Prices briefly erased gains when China said it would sell 7.38 million barrels of crude from reserves. However the volume is a relatively insignificant amount — only about half of one day’s worth of typical crude processing — and the market subsequently recovered.
Traders are also weighing the impact of storm Nicholas, which could pose a threat to coastal refineries and petrochemical facilities.
Global oil supplies fell by 540,000 barrels a day in August amid unexpected disruptions and will be flat this month, according to the International Energy Agency. The world will have to wait until October for extra supply as output losses from Hurricane Ida wipe out increases from OPEC+, the IEA said in a monthly report.
“Lower inflation, less risk of aggressive tapering,” said Ole Hansen, head of commodities strategy at Saxo Bank. “It is difficult to find a bearish trigger with oil supply from the Gulf still struggling to recover while demand looks robust.”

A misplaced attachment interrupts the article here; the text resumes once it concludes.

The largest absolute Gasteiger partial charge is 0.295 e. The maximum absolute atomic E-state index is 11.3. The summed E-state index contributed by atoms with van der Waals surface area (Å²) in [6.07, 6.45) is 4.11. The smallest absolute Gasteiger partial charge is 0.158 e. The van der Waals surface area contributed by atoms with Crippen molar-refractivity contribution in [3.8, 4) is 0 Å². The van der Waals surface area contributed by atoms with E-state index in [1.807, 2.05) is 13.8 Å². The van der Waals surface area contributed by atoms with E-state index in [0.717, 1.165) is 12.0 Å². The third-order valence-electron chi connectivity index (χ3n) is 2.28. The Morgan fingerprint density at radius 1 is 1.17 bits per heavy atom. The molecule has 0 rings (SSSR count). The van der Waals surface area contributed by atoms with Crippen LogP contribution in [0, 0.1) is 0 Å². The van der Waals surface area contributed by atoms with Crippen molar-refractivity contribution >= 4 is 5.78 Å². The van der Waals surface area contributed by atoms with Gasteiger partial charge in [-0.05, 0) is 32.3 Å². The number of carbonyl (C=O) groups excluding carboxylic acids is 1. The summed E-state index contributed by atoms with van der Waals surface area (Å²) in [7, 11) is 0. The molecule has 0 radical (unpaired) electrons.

In an indication of the tightening market, global inventories that ballooned during the pandemic have shrunk back to the lowest level in 20 months. About 2.97 billion barrels of crude were stored at onshore facilities as of Sept. 5, the least since January 2020, according to data analytics firm Kayrros.
There are also signs of a stronger physical market, with Chinese companies buying grades from Brazil and Russia at higher premiums than a month earlier. The purchases come amid speculation that authorities are about to allocate more import quotas.
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